Time for a Re-Frame

We-may-overcompensateThe feeling that you have no power over your life or your circumstances can be crushing. Doubting your ability to have an impact on the world around you, feeling you’re defeated before you’ve begun or that you are somehow to blame, that some deep part of you is simply unlovable, these are all beliefs that can make it very hard to act on your own behalf. If you grew up in an unsafe environment then this may be part of your wiring. We usually seek the familiar even if what we know is abuse or neglect. If it’s familiar, it feels like home, and we all want to be able to count on something. The devil you know is better than the one you don’t, or something like that. As a result, there are people who’ve known nothing but abuse. Who truly believe the world is an unsafe place and you can’t count on anyone, that people will let you down, or leave, or hurt you when you need them to love you, when you need that with all your heart. You can only know what you know, after all. Your frame of reference is what it is.

The thing is, sometimes the frame is really bent. So bent, the glass has bubbled in places and when you look through those raised parts, everything is blurry. Sometimes the glass has cracked and you see two realities, one right on top of another and it’s hard to figure out which one is the real one. Sometimes the glass has shattered in places and you can get these small glimpses of the truth, tiny portals into other worlds that you can almost feel and want to believe are real.

What I can tell you is that you are worthy of love. You’re made of love, that to me is fairly obvious. We come into this world and we need to be held and dressed and fed and rocked and sung to, even if the person caring for us can’t carry a tune. We need connection and affection and to know that how we feel matters. If you’ve never had any support for those feelings, if the people who were supposed to love you weren’t able to do that due to their own limitations (and perhaps, their own history of abuse), it’s not easy to wrap your head around the simplest ways of taking care of yourself. The idea of caring for yourself might never have crossed your mind. I meet adults all the time who have no idea what makes them happy, what lights them up, what they want to do with their time or energy. Sometimes people are stunned just to find someone is listening to them. Someone is asking questions about who they are and what they want and how they feel. You matter. You, reading this, if there’s any doubt in your mind, you matter. Your thoughts, the way you move through the world, your smile, your tears, your ability to love and to be loved, it all matters.

When you feel small and insignificant and like the world is a cold and dangerous place, it’s perfectly natural to want to order it, to try to make sense out of chaos, but you can’t control other people, nor do you want to try. You can’t manage what another person will do, say, feel or want. You can only keep your own side of the street clean. That’s your power. You can manage how you show up, and what you do or say. There’s a lot of strength in that, and that’s something to hold onto if you’re feeling like you’re somehow invisible. You have as much right to love and respect as anyone else. Rage is an understandable feeling if you were not loved the way you needed to be or deserved to be; there are few things more painful than believing you’re unlovable. That’s enough to make anyone lash out, or try to control — to keep people around by bending over backwards, by putting their needs and wants above your own to an unhealthy degree, to selling yourself and trying to be exactly what other people need, instead of simply, your gorgeous, true self.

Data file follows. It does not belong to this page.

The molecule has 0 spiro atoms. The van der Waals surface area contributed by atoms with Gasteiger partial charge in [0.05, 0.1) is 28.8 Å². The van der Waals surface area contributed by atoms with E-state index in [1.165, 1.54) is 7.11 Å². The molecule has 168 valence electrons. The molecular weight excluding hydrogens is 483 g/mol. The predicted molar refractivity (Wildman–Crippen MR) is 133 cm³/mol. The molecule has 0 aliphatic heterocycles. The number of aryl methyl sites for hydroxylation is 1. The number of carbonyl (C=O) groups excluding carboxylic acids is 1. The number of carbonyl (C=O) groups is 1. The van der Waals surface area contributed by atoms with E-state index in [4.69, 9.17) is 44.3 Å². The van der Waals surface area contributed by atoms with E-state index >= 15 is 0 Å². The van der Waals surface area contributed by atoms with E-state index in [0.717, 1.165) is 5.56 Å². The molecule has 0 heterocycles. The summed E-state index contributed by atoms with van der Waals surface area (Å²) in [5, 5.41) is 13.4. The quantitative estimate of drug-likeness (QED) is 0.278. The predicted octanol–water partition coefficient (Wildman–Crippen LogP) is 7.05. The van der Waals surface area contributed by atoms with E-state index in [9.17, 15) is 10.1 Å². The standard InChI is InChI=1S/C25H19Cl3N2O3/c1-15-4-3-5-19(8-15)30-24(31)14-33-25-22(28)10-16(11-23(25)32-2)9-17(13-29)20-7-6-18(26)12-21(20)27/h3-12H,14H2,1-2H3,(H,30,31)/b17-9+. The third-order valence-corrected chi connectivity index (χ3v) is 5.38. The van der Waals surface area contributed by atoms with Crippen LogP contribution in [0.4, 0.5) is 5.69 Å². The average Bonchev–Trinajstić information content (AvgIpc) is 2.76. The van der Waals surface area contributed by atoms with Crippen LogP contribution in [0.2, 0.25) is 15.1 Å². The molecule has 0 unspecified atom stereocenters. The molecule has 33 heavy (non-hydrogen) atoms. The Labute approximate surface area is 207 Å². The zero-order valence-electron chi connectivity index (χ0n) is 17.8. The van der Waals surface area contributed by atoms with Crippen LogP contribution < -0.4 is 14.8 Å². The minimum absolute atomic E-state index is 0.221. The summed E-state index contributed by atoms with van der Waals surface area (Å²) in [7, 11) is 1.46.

The world is a beautiful, complex, often painful place to be, but the other thing that exists here, other than suffering which is part of being human, is the potential to explore your capacity to love. Your frame may be bent or broken. Your glass may be foggy but there are all these methods available for unbending your frame, or building a whole new one from scratch. Eventually, if you do the work to heal and tap into that limitless well of love you have within you, you won’t need a frame at all. Or glass. You’ll just be moving from love, and that opens a whole new world to you.

Sending you love, as always,

Ally Hamilton

3 thoughts on “Time for a Re-Frame”

  1. as rich as ever this article! You always hit the nail on the head. I just turned 47, am trying to get out of a 10 year relationship that now he is saying he didn’t mean to try and end. Something keeps me hanging on to as much as I want out. I believe it is the belief of being unloveable which has woven thru many themes in my life.
    I would love to tips on the methods of unbending the frame or building a new one! please tell me where to go and what to do! I don’t want to turn 48 still reacting and replaying these ond tapes and stories that have held me hostage for most my life!!

    1. I would say the tools you need to unbend your frame are really personal. For me, a consistent yoga practice (6 days a week) and seated meditation, along with journaling and reading books like, “Comfortable with Uncertainty”, and, “When Things Fall Apart”, both by the beautiful Pema Chodron really helped. Hiking, getting out in nature, spending time with good friends…all these things are nurturing and strengthening. A great therapist is also a very good way to go. If you need help with the yoga part, I can give you a free 10-day trial to my online classes. If you need referrals for therapists, I know a few who work online. If you’d like more reading suggestions, let me know. Really, if you focus on healing yourself, the rest will fall into place. You won’t want to participate in relationships that break you when you’re busy making yourself whole. Sending you a huge hug. Ally

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